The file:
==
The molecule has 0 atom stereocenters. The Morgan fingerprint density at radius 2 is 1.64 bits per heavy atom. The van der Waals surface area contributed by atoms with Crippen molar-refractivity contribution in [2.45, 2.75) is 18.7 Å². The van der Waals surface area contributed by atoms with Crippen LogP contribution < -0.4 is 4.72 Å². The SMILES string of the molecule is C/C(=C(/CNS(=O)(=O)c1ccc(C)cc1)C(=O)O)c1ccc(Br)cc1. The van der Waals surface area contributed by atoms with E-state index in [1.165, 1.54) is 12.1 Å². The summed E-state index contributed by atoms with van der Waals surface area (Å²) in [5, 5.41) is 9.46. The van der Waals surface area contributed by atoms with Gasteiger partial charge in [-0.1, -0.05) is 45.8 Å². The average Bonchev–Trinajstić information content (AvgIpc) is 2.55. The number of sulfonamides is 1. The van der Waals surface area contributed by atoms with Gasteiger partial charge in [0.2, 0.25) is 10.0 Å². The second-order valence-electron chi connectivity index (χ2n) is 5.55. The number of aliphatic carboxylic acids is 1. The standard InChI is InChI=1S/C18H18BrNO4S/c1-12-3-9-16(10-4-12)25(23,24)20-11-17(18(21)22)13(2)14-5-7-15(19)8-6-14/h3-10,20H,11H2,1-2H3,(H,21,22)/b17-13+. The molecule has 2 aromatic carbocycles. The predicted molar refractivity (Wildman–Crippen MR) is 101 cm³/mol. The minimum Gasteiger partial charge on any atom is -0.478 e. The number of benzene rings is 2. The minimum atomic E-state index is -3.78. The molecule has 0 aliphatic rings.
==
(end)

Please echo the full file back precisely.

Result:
The molecule has 0 atom stereocenters. The Morgan fingerprint density at radius 2 is 1.64 bits per heavy atom. The van der Waals surface area contributed by atoms with Crippen molar-refractivity contribution in [2.45, 2.75) is 18.7 Å². The van der Waals surface area contributed by atoms with Crippen LogP contribution < -0.4 is 4.72 Å². The SMILES string of the molecule is C/C(=C(/CNS(=O)(=O)c1ccc(C)cc1)C(=O)O)c1ccc(Br)cc1. The van der Waals surface area contributed by atoms with E-state index in [1.165, 1.54) is 12.1 Å². The summed E-state index contributed by atoms with van der Waals surface area (Å²) in [5, 5.41) is 9.46. The van der Waals surface area contributed by atoms with Gasteiger partial charge in [-0.1, -0.05) is 45.8 Å². The average Bonchev–Trinajstić information content (AvgIpc) is 2.55. The number of sulfonamides is 1. The van der Waals surface area contributed by atoms with Gasteiger partial charge in [0.2, 0.25) is 10.0 Å². The second-order valence-electron chi connectivity index (χ2n) is 5.55. The number of aliphatic carboxylic acids is 1. The standard InChI is InChI=1S/C18H18BrNO4S/c1-12-3-9-16(10-4-12)25(23,24)20-11-17(18(21)22)13(2)14-5-7-15(19)8-6-14/h3-10,20H,11H2,1-2H3,(H,21,22)/b17-13+. The molecule has 2 aromatic carbocycles. The predicted molar refractivity (Wildman–Crippen MR) is 101 cm³/mol. The minimum Gasteiger partial charge on any atom is -0.478 e. The number of benzene rings is 2. The minimum atomic E-state index is -3.78. The molecule has 0 aliphatic rings.